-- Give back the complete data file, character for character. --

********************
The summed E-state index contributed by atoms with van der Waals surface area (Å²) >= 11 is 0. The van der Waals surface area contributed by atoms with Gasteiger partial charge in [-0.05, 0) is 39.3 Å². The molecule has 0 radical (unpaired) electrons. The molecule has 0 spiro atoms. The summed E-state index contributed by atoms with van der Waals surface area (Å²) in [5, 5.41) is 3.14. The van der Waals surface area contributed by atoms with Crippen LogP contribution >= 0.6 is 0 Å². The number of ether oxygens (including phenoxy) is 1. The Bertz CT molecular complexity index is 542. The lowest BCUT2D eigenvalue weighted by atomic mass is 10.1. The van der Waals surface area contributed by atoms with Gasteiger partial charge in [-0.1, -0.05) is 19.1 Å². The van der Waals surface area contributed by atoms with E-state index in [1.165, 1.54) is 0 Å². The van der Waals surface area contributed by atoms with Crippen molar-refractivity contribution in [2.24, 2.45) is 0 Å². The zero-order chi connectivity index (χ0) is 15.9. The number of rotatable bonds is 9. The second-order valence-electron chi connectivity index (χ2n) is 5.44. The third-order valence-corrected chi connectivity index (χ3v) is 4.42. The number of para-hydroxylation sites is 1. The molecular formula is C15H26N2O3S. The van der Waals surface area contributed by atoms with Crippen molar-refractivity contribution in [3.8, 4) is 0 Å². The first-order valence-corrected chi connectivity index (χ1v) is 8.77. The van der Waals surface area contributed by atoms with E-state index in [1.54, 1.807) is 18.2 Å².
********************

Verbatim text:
The summed E-state index contributed by atoms with van der Waals surface area (Å²) >= 11 is 0. The van der Waals surface area contributed by atoms with Gasteiger partial charge in [-0.05, 0) is 39.3 Å². The molecule has 0 radical (unpaired) electrons. The molecule has 0 spiro atoms. The summed E-state index contributed by atoms with van der Waals surface area (Å²) in [5, 5.41) is 3.14. The van der Waals surface area contributed by atoms with Crippen LogP contribution >= 0.6 is 0 Å². The number of ether oxygens (including phenoxy) is 1. The Bertz CT molecular complexity index is 542. The lowest BCUT2D eigenvalue weighted by atomic mass is 10.1. The van der Waals surface area contributed by atoms with Gasteiger partial charge in [-0.1, -0.05) is 19.1 Å². The van der Waals surface area contributed by atoms with E-state index in [1.165, 1.54) is 0 Å². The van der Waals surface area contributed by atoms with Crippen molar-refractivity contribution in [2.24, 2.45) is 0 Å². The zero-order chi connectivity index (χ0) is 15.9. The number of rotatable bonds is 9. The second-order valence-electron chi connectivity index (χ2n) is 5.44. The third-order valence-corrected chi connectivity index (χ3v) is 4.42. The number of para-hydroxylation sites is 1. The molecular formula is C15H26N2O3S. The van der Waals surface area contributed by atoms with Crippen molar-refractivity contribution in [3.8, 4) is 0 Å². The first-order valence-corrected chi connectivity index (χ1v) is 8.77. The van der Waals surface area contributed by atoms with E-state index in [1.54, 1.807) is 18.2 Å².